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Yesterday, Eric Schmitt had a story in the New York Times providing a rare glimpse into the ongoing activities of the “Expeditionary Targeting Force” (“ETF”).
ETF is the name used publicly for a Joint Special Operations Command (JSOC) manhunting operation in Iraq and Syria, focused on high-value Islamic State targets. It has been in operation since at least early 2016, though JSOC activities of this kind already were occurring as early as May 2015. Periodic reports give the impression that the manhunting does occasionally result in airstrikes. That said, there seems to be a preference for ground operations to capture the target when feasible, both in order to have the chance to interrogate the target and to collect and exploit intelligence from the site.
In light of President Trump’s oft-repeated desire to bring new detainees to Guantanamo, ETF’s activities naturally raise the question whether we will soon see an Islamic State detainee brought there. Five months into the new administration, it obviously hasn’t happened yet. Why not, and what is happening instead?
First, we do not know how often capture attempts actually have been made. Yesterday’s article recounts the attempted capture of Abdurakhmon Uzbeki in April, and references a prior raid attempting to capture an unidentified target in January. Reports back in 2016 identified another such instance, and hinted that others might have occurred (see here and here). This could be everything, or it could be just tiniest visible tip of a very large iceberg. It just isn’t clear from what has become public. Note that the Times article yesterday reports that planners take considerable care to avoid civilian casualties in such raids, and will delay raids until an opportunity to attack without such risk presents itself. The article also mentions at the end that a “small number of capture operations are in the works,” suggesting that the overall number of opportunities remains small.
Second, we know that sometimes these raids result in combat in which the target dies. That’s what happened with the Uzbeki raid in April, apparently, and also in the January raid noted above. So, no question of long-term U.S. control in such cases.
Third, we know that sometimes the target is captured and held in-theater for an initial period of interrogation, but then turned over to Iraqi or Kurdish authorities for…well, in theory for prosecution, but in practice it is much less clear what happens post-transfer. This happened with the 2015 capture of Umm Sayyaf, and another 2016 raid.
Notice there has not yet been an instance of long-term U.S.-administered custody (or at least no such case has been revealed to the public). That’s entirely consistent with the Obama administration’s policy framework, but five months into the Trump Administration it is a slight bit conspicuous. It very well could be that there just hasn’t been the right opportunity yet, and no doubt some readers are thinking as they read this that the Uzbeki raid in April might have produced a new GTMO detainee had Uzbeki not died during the raid. But this is where Schmitt’s article gets very interesting.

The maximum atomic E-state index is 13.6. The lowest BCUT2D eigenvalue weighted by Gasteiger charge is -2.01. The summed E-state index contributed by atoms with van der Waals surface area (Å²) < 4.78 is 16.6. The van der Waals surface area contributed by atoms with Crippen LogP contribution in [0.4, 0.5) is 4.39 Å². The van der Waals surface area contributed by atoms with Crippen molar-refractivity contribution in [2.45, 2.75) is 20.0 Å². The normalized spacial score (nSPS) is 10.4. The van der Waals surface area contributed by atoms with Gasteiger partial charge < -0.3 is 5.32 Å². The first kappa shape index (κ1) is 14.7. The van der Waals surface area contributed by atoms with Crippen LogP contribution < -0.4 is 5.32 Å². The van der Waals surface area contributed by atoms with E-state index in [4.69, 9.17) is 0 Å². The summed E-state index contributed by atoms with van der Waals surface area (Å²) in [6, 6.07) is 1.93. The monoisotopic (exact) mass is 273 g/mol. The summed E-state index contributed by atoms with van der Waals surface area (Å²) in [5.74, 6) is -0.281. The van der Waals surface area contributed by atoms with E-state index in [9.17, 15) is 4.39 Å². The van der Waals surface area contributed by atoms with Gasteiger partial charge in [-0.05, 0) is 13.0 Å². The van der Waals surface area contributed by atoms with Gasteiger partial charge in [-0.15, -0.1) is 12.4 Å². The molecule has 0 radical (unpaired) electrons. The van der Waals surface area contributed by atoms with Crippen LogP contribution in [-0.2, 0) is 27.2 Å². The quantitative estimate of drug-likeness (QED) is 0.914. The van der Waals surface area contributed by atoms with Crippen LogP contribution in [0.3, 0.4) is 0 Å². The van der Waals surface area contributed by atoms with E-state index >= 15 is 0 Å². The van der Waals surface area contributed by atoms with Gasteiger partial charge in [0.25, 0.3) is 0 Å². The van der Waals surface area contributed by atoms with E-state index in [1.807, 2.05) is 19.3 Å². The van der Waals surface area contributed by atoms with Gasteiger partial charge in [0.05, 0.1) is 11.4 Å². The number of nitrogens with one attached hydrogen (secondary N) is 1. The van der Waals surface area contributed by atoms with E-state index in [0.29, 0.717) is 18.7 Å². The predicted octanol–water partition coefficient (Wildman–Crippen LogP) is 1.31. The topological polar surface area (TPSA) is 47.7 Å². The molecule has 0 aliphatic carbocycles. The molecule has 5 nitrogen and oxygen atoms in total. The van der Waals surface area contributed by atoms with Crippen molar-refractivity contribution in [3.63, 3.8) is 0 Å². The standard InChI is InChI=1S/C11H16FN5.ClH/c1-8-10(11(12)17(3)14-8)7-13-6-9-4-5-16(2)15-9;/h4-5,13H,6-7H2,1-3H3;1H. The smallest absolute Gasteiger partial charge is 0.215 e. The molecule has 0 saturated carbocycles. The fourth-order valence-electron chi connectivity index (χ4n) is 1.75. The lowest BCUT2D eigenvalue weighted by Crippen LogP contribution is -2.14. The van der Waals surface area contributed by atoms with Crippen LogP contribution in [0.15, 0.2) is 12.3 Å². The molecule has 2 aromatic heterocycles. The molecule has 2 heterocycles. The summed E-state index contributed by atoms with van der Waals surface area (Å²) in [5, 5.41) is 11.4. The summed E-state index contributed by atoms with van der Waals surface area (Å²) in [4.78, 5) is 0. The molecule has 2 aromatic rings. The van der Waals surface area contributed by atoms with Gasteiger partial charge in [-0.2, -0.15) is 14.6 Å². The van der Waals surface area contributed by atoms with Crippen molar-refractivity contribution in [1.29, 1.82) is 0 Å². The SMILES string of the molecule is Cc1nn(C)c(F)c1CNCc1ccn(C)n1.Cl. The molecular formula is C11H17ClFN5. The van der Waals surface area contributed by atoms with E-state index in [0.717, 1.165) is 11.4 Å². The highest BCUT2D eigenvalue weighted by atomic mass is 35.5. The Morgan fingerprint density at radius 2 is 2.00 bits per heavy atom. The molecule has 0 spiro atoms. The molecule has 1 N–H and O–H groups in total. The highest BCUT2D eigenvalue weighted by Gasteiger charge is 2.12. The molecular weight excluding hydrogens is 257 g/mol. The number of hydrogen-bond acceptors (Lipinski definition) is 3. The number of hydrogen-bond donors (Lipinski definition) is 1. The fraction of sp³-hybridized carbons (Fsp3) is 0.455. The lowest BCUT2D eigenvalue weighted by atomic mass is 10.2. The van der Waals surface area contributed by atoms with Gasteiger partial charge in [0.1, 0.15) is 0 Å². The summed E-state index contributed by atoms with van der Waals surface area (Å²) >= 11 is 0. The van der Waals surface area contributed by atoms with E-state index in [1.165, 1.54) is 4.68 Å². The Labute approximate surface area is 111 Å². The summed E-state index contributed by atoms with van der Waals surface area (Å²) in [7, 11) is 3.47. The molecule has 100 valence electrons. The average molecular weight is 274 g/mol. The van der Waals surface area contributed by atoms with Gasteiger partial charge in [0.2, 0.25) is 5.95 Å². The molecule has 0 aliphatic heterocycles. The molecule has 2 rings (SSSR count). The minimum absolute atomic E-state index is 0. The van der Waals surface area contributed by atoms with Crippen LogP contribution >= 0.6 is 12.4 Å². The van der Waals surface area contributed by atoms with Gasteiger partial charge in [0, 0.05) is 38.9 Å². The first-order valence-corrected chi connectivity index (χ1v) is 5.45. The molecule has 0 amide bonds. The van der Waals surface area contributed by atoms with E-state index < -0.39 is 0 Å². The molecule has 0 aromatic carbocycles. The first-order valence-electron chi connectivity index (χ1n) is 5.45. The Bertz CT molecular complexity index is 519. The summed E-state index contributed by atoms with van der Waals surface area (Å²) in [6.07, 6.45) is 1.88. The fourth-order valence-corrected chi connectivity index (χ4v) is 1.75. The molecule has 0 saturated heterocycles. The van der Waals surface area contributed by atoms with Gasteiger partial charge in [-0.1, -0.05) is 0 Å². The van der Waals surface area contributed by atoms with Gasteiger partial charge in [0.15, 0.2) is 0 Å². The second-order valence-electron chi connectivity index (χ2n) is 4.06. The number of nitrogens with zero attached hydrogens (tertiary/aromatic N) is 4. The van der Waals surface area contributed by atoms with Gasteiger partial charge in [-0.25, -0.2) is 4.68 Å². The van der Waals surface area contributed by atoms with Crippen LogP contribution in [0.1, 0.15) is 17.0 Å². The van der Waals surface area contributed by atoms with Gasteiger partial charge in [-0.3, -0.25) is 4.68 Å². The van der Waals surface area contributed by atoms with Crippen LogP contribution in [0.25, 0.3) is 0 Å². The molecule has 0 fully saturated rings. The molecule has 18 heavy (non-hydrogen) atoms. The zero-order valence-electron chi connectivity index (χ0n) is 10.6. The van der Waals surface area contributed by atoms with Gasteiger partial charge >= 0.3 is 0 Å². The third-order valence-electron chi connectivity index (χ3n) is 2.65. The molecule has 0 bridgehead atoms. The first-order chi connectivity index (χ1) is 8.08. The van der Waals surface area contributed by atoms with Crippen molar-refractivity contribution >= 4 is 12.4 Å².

The whole point of the article is that U.S. personnel would have interrogated Uzbeki had he been taken alive, with the strong implication that we would have used at least short-term military detention in theater for this purposes. But what about the long-term disposition plan?
There is only one reference in the article to what would have become of Uzbeki over the long term:
Federal prosecutors had already begun preparing criminal charges against [Uzbeki] for possible prosecution in the United States.
Fascinating, isn’t it?
To be sure, that slim bit of information does not prove that prosecution in federal court was the only long-term disposition option under consideration, let alone approved for possible use. It could be that planners had in mind several possible outcomes, and it just happens that this one came out in conversation with the reporter and made it into the story. Indeed, it could be that GTMO was indeed an option, but that sources were at pains not to draw attention to that fact unnecessarily. So take it all with a grain or two of salt.
Still, it is some evidence that the Trump administration may not be so eager to bring new detainees to GTMO after all. And why might that be?
One very good reason is that any such detainee will be able to litigate their detention through a habeas petition, creating the first real opportunity for a federal judge to weigh in on the Obama/Trump claim that the 2001 and 2002 AUMFs (and the NDAA FY’12) apply to the Islamic State. Put simply, the administration might lose such a case, and with it create a vastly bigger problem for itself. (See this recent report from Heritage, per Cully Stimson and Hugh Danilack, for more). And what would be gained by running that risk? Aside from some kind of indeterminate domestic political bounce (which may or may not be large or lasting), it’s not clear why this would be preferable to the administration as compared to continuing to use the status quo model (which is, to recap: combining short-term, interrogation-focused detention in theater with a long-term disposition in which the burden falls either to local partners or (when strictly necessary or when US equities are especially high) to federal prosecutors).